Critics’ descriptions of ‘en primeur’ wines will keep you entertained – even if you can’t afford to buy them

Anyone who is in the market for fine en primeur wine shouldn’t be only relying on columns like this for information.

En primeur wines are bottles you buy before they’re delivered to the UK, putting money up front in the hope of acquiring wine which sells out before it reaches the normal retail market or which should increase substantially in value, making them an investment.

If you’re new to en primeur, go to a reputable merchant (beware the dishonest opportunists who cold call or offer extraordinary returns), ask lots of questions and follow expert advice. And remember that, even though you pay for the wine when you order, there will still be a bill for duty and VAT once it’s ready for delivery.

If you already stock your cellar in this way, you don’t need my input, especially as I don’t get involved in the annual circus at the biggest en primeur destination of all, Bordeaux. There, in early spring, the chateaux show off the not-yet-finished wine of the past year’s vintage to posses of visitors from all over the world. Only the most skilled tasters can judge the new offerings’ merits, but we can all delight in how those tasters describe the wines.

I’ve just received the 2010 Bordeaux en primeur list from Richard Kihl, a shipper and broker in Suffolk, which brings together some of the most eminent wine critics’ opinions and makes entertaining – and sometimes challenging – reading. I’ve given the Kihl prices for each wine, 12 bottles in bond.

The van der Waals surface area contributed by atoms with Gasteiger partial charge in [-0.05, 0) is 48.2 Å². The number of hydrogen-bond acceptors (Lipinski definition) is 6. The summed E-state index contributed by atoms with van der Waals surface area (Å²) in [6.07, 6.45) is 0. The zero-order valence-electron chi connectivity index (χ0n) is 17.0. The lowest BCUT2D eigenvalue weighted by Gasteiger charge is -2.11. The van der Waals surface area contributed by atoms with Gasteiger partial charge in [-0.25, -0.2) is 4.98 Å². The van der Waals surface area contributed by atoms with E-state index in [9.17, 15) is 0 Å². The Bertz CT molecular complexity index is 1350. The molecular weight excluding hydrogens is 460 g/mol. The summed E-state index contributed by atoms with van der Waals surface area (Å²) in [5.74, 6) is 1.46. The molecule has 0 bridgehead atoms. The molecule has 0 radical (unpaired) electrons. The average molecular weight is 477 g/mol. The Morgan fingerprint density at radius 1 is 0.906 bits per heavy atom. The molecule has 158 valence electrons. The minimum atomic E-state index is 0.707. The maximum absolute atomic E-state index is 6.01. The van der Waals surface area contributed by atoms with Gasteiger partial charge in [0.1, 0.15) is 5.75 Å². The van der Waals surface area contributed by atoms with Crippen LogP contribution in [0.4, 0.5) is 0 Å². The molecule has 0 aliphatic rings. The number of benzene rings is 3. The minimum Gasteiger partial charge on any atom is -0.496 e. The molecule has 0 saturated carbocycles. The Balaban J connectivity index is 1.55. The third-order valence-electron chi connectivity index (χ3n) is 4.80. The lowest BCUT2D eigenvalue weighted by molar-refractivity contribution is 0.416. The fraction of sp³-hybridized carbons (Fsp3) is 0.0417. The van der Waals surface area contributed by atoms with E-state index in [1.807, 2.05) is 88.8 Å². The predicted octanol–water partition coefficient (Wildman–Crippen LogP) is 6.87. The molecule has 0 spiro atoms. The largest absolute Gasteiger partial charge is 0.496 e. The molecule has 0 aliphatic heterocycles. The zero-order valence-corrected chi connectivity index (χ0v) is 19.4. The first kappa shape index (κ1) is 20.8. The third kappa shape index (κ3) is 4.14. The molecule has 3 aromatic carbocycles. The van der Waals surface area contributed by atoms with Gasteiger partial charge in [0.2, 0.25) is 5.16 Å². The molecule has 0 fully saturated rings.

Sometimes, you wonder if the critics have tasted the same wine. Here’s how the world’s most influential taster, Robert Parker, describes Ch�teau Haut Brion (�7,950): “A gorgeous perfume of scorched earth/burning embers, blueberries, black currant liqueur and crushed rocks.” Yet the US site finds “layers of kirsch, melted licorice snap, anise and black tea”.

And how does the mere drinker interpret such descriptions as “unbelievable skyscraper-like texture”, “very primal”, “like drinking crushed limestone/chalk”, “a notion of graphite”, even “insane”? See the website for more.

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I know I’m being cruel, taking phrases out of longer descriptions but it does go rather over the top. On the other hand, anyone tasting wine at any level should make notes, even if they’re as succinct as James Suckling’s comment on 2010 Margaux (�8,950): “I put my nose in the glass and I knew it was perfection.” Notes are a valuable means of condensing opinions and providing comparisons if you’re tasting more than a handful of bottles. But most aren’t intended for public consumption, simply personal guidance.

To move from the sublime but difficult to acquire to wines which should be ridiculously easy to buy. At this summer’s round of tastings, I largely ignored Bordeaux, as I think of it more as a winter wine. So here are some other European classics, available on supermarket shelves without the need to take out a second mortgage. Prices are a guide rather than precise, as I haven’t caught up with any recent adjustments.

Sainsbury’s comes up trumps with two fine Loire whites, Sancerre Roc de l’Abbaye 2010 and Jean-Paul Mollet Pouilly-Fum� Antique 2010 (both �16), the delectable off-dry Leitz Rheingau riesling sp�tlese 2009 (�13), two impressive Rh�ne reds by Chapoutier from great 2009 vintage, Les Meysonniers Crozes-Hermitage (�15) and Les Arenas Cornas (�26), and the perfect partner for magret, Torre de Mastion Amarone Classico 2007 (�22).

At Waitrose, there’s another smart riesling, Dr Loosen Urziger W�rzgarten 2010 (�14), an appealing Loire red, Domaine de la Croix de Chaintres Saumur-Champigny 2009 (�11), and excellent 2008 Chianti from Querciabella (�20).